‘I Don’t Bow Down’
Every so often a story appears that seems so extraordinary that it’s hard to imagine why it’s not more widely known.
Jackie Shane was a black transgendered woman growing up in the American Deep South during the 1950s and ‘60s who became a star of ‘stage, tv and recordings’ by virtue of her extraordinary confidence and her rich, deeply soulful singing voice. She was courted by Motown and Atlantic Records but turned them both down. She appeared on Ed Sullivan’s variety show and at one time, George Clinton wanted her to join his funk collective, Parliament. Being less than enamoured with the music industry, however, she dropped out of sight in the early 70s, leaving behind her a number of singles, live recordings and a legend that has only grown in stature over the years as she has consistently refused to allow her work to be re-released.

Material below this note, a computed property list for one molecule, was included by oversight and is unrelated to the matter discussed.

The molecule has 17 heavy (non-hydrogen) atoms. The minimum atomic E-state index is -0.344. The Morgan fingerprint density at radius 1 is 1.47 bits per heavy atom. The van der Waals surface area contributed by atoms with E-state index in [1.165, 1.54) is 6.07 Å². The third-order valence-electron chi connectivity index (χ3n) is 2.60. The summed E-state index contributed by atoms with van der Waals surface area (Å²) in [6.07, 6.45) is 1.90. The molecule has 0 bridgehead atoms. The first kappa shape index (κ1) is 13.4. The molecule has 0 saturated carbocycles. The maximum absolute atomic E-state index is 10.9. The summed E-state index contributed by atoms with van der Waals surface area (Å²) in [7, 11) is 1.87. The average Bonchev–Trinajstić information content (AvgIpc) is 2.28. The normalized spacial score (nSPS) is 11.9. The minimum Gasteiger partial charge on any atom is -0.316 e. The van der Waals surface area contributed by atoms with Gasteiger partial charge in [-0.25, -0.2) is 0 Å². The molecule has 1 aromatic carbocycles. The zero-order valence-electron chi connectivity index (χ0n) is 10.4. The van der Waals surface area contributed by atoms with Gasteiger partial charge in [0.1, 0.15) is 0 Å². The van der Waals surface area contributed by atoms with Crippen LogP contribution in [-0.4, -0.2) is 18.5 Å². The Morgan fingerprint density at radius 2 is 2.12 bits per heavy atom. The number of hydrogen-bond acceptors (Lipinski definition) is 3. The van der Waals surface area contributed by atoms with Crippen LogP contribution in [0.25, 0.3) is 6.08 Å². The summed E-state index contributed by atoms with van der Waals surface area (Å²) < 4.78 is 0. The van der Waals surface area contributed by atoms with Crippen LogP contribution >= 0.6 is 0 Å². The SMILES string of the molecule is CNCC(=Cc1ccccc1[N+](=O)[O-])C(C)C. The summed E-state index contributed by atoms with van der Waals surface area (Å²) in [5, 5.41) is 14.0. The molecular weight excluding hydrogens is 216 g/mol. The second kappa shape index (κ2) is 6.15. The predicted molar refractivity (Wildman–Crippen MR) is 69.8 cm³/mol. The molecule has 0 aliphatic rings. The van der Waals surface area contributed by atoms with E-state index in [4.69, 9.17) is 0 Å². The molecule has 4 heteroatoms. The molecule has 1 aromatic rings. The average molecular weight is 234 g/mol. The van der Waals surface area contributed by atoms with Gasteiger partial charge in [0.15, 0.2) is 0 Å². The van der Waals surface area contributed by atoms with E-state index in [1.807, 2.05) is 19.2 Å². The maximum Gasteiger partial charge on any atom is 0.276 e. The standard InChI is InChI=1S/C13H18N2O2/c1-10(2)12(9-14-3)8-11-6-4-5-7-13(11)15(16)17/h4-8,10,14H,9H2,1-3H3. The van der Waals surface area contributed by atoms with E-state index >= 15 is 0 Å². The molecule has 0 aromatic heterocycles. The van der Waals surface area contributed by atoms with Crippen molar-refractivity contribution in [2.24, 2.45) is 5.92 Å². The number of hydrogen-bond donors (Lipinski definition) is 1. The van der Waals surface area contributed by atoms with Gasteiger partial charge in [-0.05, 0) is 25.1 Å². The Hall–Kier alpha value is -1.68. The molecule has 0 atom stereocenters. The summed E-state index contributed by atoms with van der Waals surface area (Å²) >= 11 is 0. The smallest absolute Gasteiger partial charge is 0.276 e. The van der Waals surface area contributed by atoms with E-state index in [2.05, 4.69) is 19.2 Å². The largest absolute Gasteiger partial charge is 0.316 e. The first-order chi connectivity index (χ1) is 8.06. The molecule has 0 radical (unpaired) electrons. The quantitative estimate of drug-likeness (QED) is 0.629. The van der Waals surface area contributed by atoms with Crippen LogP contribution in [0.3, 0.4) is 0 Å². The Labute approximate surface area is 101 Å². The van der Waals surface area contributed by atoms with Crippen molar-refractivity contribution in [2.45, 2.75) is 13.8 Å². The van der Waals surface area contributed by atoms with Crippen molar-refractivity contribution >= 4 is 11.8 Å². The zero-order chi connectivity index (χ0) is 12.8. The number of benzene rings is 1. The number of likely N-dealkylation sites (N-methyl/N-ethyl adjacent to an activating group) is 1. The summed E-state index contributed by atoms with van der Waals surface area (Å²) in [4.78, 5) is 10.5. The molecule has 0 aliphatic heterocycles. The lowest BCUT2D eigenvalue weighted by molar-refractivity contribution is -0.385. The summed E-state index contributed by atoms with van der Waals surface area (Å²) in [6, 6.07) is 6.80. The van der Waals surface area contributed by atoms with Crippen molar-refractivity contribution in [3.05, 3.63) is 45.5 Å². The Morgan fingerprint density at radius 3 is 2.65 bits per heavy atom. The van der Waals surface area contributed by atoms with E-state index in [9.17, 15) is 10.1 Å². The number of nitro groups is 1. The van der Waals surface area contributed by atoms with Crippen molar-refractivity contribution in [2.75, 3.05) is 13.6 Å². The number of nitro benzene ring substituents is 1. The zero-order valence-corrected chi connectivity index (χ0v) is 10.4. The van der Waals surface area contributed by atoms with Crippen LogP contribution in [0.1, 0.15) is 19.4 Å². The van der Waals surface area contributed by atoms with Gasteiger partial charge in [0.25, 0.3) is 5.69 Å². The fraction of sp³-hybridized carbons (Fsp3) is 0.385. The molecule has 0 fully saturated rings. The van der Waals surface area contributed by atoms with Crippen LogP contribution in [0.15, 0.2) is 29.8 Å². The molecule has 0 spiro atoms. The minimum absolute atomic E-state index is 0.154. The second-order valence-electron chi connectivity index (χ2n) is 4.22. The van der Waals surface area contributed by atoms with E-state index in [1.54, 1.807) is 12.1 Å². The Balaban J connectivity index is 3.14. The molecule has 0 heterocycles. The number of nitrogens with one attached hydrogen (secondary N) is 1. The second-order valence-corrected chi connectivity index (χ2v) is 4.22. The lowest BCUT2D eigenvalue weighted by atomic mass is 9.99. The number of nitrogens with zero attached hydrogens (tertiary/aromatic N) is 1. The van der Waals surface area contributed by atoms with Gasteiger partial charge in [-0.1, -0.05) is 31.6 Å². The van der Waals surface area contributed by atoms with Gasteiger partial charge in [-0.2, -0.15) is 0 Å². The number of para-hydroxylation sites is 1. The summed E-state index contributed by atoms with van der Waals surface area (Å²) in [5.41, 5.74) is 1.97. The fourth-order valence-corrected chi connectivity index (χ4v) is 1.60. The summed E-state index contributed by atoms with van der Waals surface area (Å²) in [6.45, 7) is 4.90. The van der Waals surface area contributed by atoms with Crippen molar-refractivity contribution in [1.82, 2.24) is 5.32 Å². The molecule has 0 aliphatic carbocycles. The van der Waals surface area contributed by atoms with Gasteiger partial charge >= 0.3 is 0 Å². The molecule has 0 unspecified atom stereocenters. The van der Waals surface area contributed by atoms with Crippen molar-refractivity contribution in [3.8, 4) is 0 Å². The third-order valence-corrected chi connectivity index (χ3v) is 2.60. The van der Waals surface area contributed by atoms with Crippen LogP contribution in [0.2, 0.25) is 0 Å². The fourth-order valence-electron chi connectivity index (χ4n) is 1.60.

Until now… ‘Any Other Way’, a new compilation of her work is about to be released and at 77 years of age, she’s considering performing live again. In the meantime, she’s also taking pride in her retroactive legacy as a gender pioneer.
“People have come up to me and said, ‘Jackie thank you. You made it possible for me to have a life.’ That’s why I was there,” she says. “My whole approach is to get you to go up against wrong. I don’t bow down. I do not get down on my knees. The lowest I go is the top of my head. This is Jackie!”